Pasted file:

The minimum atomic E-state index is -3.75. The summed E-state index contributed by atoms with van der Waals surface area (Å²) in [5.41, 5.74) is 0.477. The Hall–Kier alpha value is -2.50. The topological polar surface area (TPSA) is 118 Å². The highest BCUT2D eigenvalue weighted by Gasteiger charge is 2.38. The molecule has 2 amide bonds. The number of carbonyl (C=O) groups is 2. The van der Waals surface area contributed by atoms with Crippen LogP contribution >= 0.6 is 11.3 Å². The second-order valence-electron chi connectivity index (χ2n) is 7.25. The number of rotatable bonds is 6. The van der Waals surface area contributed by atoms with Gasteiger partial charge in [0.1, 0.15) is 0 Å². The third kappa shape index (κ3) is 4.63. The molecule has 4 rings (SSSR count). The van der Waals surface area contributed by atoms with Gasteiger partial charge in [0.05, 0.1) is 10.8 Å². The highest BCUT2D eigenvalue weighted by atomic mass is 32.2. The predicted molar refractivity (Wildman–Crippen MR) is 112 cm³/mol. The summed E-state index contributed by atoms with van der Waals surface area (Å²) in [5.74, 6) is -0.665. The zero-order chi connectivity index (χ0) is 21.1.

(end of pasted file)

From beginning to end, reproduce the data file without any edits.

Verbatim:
The minimum atomic E-state index is -3.75. The summed E-state index contributed by atoms with van der Waals surface area (Å²) in [5.41, 5.74) is 0.477. The Hall–Kier alpha value is -2.50. The topological polar surface area (TPSA) is 118 Å². The highest BCUT2D eigenvalue weighted by Gasteiger charge is 2.38. The molecule has 2 amide bonds. The number of carbonyl (C=O) groups is 2. The van der Waals surface area contributed by atoms with Crippen LogP contribution >= 0.6 is 11.3 Å². The second-order valence-electron chi connectivity index (χ2n) is 7.25. The number of rotatable bonds is 6. The van der Waals surface area contributed by atoms with Gasteiger partial charge in [0.1, 0.15) is 0 Å². The third kappa shape index (κ3) is 4.63. The molecule has 4 rings (SSSR count). The van der Waals surface area contributed by atoms with Gasteiger partial charge in [0.05, 0.1) is 10.8 Å². The highest BCUT2D eigenvalue weighted by atomic mass is 32.2. The predicted molar refractivity (Wildman–Crippen MR) is 112 cm³/mol. The summed E-state index contributed by atoms with van der Waals surface area (Å²) in [5.74, 6) is -0.665. The zero-order chi connectivity index (χ0) is 21.1.